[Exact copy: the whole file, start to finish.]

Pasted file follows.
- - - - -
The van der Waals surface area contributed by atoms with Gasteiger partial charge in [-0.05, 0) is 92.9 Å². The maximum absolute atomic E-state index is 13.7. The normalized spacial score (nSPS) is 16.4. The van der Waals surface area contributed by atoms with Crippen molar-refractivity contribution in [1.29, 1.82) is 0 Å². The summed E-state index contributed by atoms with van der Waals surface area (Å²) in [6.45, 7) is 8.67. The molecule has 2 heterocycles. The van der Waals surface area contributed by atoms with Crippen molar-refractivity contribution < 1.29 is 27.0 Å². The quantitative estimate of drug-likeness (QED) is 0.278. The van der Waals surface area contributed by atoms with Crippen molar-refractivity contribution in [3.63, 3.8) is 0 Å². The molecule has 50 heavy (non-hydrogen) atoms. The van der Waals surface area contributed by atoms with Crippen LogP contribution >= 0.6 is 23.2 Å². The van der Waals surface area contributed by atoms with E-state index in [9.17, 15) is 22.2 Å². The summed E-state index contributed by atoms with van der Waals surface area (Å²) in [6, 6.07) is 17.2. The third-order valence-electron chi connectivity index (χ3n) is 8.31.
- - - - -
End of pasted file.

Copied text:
The van der Waals surface area contributed by atoms with Gasteiger partial charge in [-0.05, 0) is 92.9 Å². The maximum absolute atomic E-state index is 13.7. The normalized spacial score (nSPS) is 16.4. The van der Waals surface area contributed by atoms with Crippen molar-refractivity contribution in [1.29, 1.82) is 0 Å². The summed E-state index contributed by atoms with van der Waals surface area (Å²) in [6.45, 7) is 8.67. The molecule has 2 heterocycles. The van der Waals surface area contributed by atoms with Crippen molar-refractivity contribution < 1.29 is 27.0 Å². The quantitative estimate of drug-likeness (QED) is 0.278. The van der Waals surface area contributed by atoms with Crippen molar-refractivity contribution in [3.63, 3.8) is 0 Å². The molecule has 50 heavy (non-hydrogen) atoms. The van der Waals surface area contributed by atoms with Crippen LogP contribution >= 0.6 is 23.2 Å². The van der Waals surface area contributed by atoms with E-state index in [9.17, 15) is 22.2 Å². The summed E-state index contributed by atoms with van der Waals surface area (Å²) in [6, 6.07) is 17.2. The third-order valence-electron chi connectivity index (χ3n) is 8.31.